Moviebuff,,, I waas the one who wrote the post about you dad and I am sorry… It was mass confusion that night. I was at the Warner when Marty our business agent called and he was'nt sure where or when it happened, but he knew it happened.. I ended up going there the next day to work all day.. I was really sad your dad was a good friend and a fellow projectionist…He liked me from day one, because I was really into projectors and he could'nt get over how someone as young as me knew so much About them, We spent many hours up in the booth of the SHT, He always sat on a green chair that tilted back in the room next to the booth, I would sit on the other one…We used to all get together after work and meet at a place called Cips, right up the street from the Theatre on the oppositew side of the street…How I miss those days and how we all miss John….

DRIVEIN101 on June 25, 2010 at 6:14 am

You are absolutely right on all counts, norelco. It’s just as painful as seeing a beautiful drive-in theater being demolished for a (yuck!) Wal-Mart.

carolgrau on June 24, 2010 at 8:11 am

Sadly the South Hills Theatre died the day they decided to split it up , and add more screens.. Why would idiots do that to such a wonderfull old Theatre??That is not rain,, That is John crying as he looks down and sees his beloved Theatre being gone, for a stupid drug store…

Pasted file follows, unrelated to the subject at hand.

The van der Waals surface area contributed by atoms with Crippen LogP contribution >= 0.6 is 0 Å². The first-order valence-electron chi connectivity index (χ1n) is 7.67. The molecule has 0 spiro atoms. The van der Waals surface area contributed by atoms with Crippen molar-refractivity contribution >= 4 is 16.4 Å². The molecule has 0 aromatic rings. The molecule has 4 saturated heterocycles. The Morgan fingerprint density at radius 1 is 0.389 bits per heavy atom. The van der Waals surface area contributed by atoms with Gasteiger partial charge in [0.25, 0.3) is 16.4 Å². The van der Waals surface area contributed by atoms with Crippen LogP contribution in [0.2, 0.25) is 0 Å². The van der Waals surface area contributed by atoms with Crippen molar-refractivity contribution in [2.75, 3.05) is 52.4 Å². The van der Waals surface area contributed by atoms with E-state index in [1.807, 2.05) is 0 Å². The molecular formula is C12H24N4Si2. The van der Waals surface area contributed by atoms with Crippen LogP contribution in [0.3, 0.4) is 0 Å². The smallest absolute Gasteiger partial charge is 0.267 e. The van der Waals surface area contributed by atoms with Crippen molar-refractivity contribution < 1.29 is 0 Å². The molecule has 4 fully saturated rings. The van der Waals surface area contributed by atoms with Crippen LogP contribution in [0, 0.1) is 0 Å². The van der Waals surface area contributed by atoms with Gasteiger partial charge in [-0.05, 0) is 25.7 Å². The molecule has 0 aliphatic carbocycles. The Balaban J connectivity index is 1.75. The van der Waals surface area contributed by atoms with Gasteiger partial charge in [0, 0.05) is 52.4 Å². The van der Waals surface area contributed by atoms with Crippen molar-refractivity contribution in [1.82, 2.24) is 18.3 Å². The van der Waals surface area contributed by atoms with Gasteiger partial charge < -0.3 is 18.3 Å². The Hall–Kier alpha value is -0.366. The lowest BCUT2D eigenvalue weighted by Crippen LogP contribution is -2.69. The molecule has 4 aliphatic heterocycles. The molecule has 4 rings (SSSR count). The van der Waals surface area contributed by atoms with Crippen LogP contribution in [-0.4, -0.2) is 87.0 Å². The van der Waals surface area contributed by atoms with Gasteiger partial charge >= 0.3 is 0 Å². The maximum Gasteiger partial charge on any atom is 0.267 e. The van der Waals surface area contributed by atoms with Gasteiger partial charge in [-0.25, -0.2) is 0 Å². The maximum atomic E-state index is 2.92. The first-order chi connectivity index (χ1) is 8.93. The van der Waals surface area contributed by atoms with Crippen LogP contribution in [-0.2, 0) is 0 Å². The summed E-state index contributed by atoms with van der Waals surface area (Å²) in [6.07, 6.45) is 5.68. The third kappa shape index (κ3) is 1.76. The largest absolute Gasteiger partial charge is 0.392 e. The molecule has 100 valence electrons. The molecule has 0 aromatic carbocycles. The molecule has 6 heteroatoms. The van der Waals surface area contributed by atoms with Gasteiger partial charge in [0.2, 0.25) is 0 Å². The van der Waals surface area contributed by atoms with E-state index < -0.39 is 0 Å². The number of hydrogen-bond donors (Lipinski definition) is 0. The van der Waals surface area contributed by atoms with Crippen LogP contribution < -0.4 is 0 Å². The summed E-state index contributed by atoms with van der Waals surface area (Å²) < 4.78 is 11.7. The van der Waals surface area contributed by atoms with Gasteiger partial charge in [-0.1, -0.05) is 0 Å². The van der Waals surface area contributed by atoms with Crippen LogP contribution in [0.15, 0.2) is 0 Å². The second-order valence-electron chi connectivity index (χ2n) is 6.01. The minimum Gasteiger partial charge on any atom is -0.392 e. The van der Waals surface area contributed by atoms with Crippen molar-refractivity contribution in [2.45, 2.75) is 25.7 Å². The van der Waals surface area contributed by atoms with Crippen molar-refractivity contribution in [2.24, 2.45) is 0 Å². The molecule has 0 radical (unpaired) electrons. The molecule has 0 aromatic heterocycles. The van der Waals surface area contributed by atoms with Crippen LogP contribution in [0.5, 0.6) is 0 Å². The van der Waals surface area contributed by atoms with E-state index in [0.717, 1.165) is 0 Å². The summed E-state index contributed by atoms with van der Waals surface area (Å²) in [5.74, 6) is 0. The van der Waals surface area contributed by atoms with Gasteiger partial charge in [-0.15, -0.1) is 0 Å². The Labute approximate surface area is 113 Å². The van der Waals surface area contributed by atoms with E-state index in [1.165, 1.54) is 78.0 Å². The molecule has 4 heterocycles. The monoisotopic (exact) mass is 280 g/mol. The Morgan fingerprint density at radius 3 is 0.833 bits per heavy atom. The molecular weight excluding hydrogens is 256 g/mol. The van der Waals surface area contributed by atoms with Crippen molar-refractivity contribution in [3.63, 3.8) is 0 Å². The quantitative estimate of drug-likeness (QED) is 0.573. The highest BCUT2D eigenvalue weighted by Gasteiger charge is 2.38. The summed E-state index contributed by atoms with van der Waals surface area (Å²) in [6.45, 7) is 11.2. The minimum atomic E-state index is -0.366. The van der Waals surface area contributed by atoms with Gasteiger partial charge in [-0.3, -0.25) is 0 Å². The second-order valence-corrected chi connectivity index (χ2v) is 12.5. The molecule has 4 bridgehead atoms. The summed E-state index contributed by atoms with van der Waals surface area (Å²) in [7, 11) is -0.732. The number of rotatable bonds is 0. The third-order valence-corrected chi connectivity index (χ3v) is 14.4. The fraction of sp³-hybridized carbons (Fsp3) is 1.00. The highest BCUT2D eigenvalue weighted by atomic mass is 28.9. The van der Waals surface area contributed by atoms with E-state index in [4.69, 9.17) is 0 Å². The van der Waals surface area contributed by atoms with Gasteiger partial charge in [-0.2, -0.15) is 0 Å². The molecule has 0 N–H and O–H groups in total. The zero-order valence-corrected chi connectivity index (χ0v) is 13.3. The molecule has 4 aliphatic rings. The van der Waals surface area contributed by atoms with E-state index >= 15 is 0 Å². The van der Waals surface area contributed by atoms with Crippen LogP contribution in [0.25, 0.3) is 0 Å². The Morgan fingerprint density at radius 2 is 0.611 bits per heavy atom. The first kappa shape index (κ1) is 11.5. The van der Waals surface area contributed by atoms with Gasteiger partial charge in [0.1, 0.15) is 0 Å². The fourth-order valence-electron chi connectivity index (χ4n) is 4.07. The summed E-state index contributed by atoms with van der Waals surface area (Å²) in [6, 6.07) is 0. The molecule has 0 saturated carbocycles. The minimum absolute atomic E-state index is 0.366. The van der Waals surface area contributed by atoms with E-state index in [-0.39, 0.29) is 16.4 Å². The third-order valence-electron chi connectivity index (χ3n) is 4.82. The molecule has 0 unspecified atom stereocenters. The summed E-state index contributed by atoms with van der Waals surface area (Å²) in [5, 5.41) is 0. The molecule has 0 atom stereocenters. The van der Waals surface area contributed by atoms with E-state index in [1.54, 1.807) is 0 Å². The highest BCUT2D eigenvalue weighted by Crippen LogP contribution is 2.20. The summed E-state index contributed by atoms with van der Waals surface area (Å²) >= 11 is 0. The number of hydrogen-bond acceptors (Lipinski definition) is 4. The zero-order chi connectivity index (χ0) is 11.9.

pyeske on June 24, 2010 at 6:27 am


Please consider sharing your photos (and memories) with the South Hills Theater community at Facebook!


View link

DRIVEIN101 on June 24, 2010 at 4:54 am

I was just driving along West Liberty Ave. yesterday and the sad sight of the demolished South Hills Theater just caught my eye. I stopped and took photos.

R.I.P. South Hills Theater. Thanks for many great memories.

jock411 on June 8, 2010 at 7:32 am

during one of the first runs of “NIGHT OF THE LIVING DEAD” our resident mouser, Bootsy J. Hill, escaped from his dressing room back stage and calmly walked through the auditorium and jumped onto the back of one of the seats….a women fainted, left via stretcher. good times. i loved that cat. ;–)


CSWalczak on June 7, 2010 at 10:51 pm

The demolition is just about completed; picture here: View link

edblank on May 28, 2010 at 7:03 pm

The razing of the once-revered South Hills Theater (Cinema 4 in its chopped up final days) has begun.

jock411 on January 4, 2010 at 6:49 pm

“cool hand luke”(not a re-run) was playing the first time i showed up for work as an usher. mr. beazek mgr, john sandora was the assistant mgr. we had a resident cat named “bootsy” who stayed, for the most part, in one of the dressing rooms behind the stage while we were open, and had the run of the theater when we closed. i have a lot of fond memories,funny stories, and my feet still hurt.;–)